When I first started this blog I lived in a shared, poorly insulated dorm room in Russia while simultaneously working and studying full-time.
I was halfway through my degree in political science and my idea of a good drink was a Jager bomb. Which, truth be told, I would drink my fair share of on any given night of the week.
That, my home-bleached hair and outrageously colourful outfits made me feel super cool, rock’n’roll and glamorously misunderstood. Never mind that I constantly felt anxious, under pressure and exhausted.
For years I told myself that was all part of the university experience and that I should suck it up, get perfect scores on all my tests and just drink a Red Bull whenever I felt myself falling asleep with my eyes open.
Fast forward two incredibly long years and at first glance it may seem like I have almost nothing in common with that person – barring our identical DNA and birth certificates that is.
Instead of slurping up pot noodles I now cook things like kale and quinoa. The mere thought of doing five shots of tequila in a row makes me feel faint. My idea of a good drink now is a Sazerac, sipped slowly after dinner.
These differences became very apparent to me a few months ago, when I treated myself to a new pair of shoes after my birthday. A picked a somewhat impractical pair of suede over-the-knee boots from Kurt Geiger. The price tag? £300 or $425.
Depending on who you are and how much you earn, that might either seem reasonable or outrageously expensive.
The problem is, I can’t quite figure out who I am anymore. I’ve been very open with you about how much I make and although I’m not exactly rolling in dough my lifestyle is pretty swish.
As a blogger I get to do a lot of things that would normally be outside the bounds of my budget, from staying in fancy hotels to getting new dresses in the mail every week.
And the truth is, it’s messing with my head and making me question who I am and what I stand for.
That issue becomes more pressing whenever I log into Instagram. I follow hundreds of bloggers on the platform and check it about fifty times a day – a constant barrage of smoothie bowls, infinity pools, luxury suites and Louboutins.
It makes blogging look like the best paid job on the planet. Which – shocking revelation – it isn’t. It’s definitely not impossible to make a decent income, but most people never get to the point when a closet full of Louboutins and monthly trips to the Bahamas are within reach.
Most bloggers afford to do these things because they’re rarely the ones actually footing the bill. Including myself.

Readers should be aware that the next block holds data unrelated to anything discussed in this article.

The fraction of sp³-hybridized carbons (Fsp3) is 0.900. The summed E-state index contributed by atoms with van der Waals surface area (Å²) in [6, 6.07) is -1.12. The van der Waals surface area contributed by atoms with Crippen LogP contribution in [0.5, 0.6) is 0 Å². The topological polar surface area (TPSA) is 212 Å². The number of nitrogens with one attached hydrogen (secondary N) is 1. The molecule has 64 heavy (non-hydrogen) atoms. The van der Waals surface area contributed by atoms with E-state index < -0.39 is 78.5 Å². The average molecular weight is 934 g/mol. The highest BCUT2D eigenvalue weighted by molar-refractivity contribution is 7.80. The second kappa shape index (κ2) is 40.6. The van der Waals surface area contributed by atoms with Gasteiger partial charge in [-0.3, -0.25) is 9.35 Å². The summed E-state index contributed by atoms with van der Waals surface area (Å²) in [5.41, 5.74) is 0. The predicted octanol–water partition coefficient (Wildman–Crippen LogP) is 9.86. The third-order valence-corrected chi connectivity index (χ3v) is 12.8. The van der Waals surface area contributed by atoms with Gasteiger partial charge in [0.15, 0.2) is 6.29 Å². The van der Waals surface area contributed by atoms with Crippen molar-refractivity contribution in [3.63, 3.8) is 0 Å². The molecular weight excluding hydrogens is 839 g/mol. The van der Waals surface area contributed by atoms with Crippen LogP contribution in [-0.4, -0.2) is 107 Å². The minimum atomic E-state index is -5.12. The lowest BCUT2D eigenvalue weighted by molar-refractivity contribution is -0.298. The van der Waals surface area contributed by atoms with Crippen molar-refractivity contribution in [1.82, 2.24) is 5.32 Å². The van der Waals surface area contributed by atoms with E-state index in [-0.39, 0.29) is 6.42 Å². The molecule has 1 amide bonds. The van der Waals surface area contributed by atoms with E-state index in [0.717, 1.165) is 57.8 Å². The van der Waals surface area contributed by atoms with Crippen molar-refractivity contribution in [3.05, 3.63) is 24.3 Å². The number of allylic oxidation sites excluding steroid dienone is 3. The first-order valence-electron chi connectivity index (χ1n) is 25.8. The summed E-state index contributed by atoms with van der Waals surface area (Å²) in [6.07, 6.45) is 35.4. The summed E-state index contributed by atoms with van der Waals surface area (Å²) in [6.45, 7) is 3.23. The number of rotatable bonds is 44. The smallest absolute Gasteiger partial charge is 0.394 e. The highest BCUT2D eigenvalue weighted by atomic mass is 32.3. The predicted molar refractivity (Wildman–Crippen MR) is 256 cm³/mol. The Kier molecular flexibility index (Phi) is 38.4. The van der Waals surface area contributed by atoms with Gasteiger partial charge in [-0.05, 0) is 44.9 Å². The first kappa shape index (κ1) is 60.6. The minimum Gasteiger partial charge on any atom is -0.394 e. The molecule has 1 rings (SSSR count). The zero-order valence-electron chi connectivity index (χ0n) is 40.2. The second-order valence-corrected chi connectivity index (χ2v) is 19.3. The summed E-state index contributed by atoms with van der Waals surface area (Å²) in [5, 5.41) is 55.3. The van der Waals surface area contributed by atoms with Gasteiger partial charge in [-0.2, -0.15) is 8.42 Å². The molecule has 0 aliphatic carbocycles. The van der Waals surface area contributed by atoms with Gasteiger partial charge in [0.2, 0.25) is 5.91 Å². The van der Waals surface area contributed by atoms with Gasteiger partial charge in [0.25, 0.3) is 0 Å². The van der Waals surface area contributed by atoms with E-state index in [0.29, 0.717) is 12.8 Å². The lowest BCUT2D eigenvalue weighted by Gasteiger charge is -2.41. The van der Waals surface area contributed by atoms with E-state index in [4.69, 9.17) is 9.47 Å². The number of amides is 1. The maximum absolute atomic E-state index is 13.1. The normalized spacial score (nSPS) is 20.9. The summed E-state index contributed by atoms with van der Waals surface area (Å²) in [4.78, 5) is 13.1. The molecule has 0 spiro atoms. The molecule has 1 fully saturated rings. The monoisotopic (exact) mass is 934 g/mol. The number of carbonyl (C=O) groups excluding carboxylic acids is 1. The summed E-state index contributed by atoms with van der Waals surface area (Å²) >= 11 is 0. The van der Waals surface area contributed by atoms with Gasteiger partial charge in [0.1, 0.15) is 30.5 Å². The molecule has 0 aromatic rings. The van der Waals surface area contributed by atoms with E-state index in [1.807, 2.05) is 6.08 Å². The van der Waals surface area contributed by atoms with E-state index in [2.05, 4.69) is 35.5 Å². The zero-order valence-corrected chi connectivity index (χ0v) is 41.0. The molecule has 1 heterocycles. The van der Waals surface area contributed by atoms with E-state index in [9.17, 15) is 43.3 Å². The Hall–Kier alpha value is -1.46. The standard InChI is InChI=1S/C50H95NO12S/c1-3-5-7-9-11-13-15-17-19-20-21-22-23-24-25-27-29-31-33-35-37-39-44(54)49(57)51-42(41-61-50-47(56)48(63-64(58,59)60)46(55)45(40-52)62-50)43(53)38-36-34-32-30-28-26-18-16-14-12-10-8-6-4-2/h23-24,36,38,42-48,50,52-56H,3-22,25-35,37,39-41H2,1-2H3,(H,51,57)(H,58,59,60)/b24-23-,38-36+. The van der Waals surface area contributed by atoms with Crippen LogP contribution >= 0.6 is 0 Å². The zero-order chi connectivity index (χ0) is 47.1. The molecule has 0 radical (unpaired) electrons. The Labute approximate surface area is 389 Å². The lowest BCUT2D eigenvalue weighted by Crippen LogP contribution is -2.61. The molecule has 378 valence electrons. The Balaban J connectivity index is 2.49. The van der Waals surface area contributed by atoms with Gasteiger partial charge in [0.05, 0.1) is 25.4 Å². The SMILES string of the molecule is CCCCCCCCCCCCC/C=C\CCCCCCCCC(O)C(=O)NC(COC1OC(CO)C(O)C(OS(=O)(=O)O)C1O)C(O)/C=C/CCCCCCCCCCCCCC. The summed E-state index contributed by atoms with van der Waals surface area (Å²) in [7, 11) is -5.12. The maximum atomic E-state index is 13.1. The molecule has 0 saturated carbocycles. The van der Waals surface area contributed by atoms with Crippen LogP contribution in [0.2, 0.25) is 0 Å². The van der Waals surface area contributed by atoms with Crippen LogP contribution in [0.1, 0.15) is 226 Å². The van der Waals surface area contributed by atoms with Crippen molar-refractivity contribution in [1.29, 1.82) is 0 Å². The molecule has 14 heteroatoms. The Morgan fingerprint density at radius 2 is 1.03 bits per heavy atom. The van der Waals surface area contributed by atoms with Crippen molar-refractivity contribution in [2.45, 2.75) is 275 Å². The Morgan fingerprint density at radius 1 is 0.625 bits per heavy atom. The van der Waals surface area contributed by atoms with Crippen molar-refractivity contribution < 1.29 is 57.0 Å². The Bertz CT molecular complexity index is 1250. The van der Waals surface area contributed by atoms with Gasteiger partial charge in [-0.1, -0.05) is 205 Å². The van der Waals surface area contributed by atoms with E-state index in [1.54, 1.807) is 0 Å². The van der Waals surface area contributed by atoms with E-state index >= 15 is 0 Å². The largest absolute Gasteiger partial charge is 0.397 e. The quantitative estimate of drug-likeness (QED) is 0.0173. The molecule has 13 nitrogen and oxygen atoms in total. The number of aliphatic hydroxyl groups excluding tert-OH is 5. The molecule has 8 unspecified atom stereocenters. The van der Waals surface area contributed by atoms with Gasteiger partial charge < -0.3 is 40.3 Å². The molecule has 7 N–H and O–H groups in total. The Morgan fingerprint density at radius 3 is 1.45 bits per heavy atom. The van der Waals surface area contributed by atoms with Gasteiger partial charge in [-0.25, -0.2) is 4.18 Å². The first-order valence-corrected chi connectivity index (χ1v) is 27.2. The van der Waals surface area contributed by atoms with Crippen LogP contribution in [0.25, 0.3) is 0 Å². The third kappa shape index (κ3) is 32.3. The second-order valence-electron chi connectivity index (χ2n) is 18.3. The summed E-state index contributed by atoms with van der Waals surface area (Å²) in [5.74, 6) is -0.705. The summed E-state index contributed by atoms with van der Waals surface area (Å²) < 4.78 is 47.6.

Sometimes I worry that my financially incongruous lifestyle is a little… well, fake. Insincere. I want Girl vs Globe to be all about inducing happiness, not misguided envy.
I don’t live in a penthouse in the centre of New York. I live in a studio in Manchester (although I’ll be moving soon and can’t wait to tell you all about it!) with my boyfriend and buying a new pair of £300 boots still feels slightly foreign to me.
Having said that, I’ve kept my integrity. I’m definitely not a backpacker and do stay at gorgeous boutique hotels even if I’m paying for them myself. I’m all about affordable luxury, both in travel and lifestyle.
That brings me back to my opening paragraph. “When I first started this blog I lived in a shared, poorly insulated dorm room in Russia while simultaneously working and studying full-time.”
I’m definitely not the student I was when I launched Girl vs Globe and my expectations have shifted. I used to think I’d graduate, move to Thailand and travel around Asia on a shoestring.
But the more I grow and progress, the more I’m realising that I’m not someone who wants to be constantly on the road. I’ve never been much of a prima donna and I could definitely handle going back to my student lifestyle… but I’d also rather not.
Drifting from place to place stresses me out. I like having a place to call my own, I like owning a dozen decorative cushions and slightly impractical suede over-the-knee boots.
Although most travel bloggers would probably chastise me for buying a pair of shoes that costs more than a return flight to Iceland, I don’t want to feel guilty about my purchase. Sometimes I want new shoes, not a trip abroad. And that’s fine.
It feels really good to say that, because for a long time that very thought made me feel guilty. I feared that mindset made me a sellout, a little consumerist diva with unreasonably high standards.
But I – and anyone who’s met me – know that’s not actually true. I love travel and crave authentic experiences. Although I enjoy the finer things in life (who doesn’t?) I’m equally happy seeing how the locals live and letting go off any semblance of luxury.
I’m just a girl trying to find her place in the world and figure out what makes her happy. I work hard and although I never want to promote mindless materialism on here – or in myself! – I don’t have to restrict myself to a life with no possessions of permanent address.
A while ago I started using a new tagline for this blog. “Girl vs Globe helps you become the leading lady in the story of your life, and find magic and happiness in the everyday.”
And that’s exactly what I’m going to do, whether I’m talking about a life-changing trip to a deserted island, a delicious smoothie bowl recipe or my brand new suede boots.
What do you think? Do you dream of being free of all material ties or do you think a nomadic lifestyle is not for you either?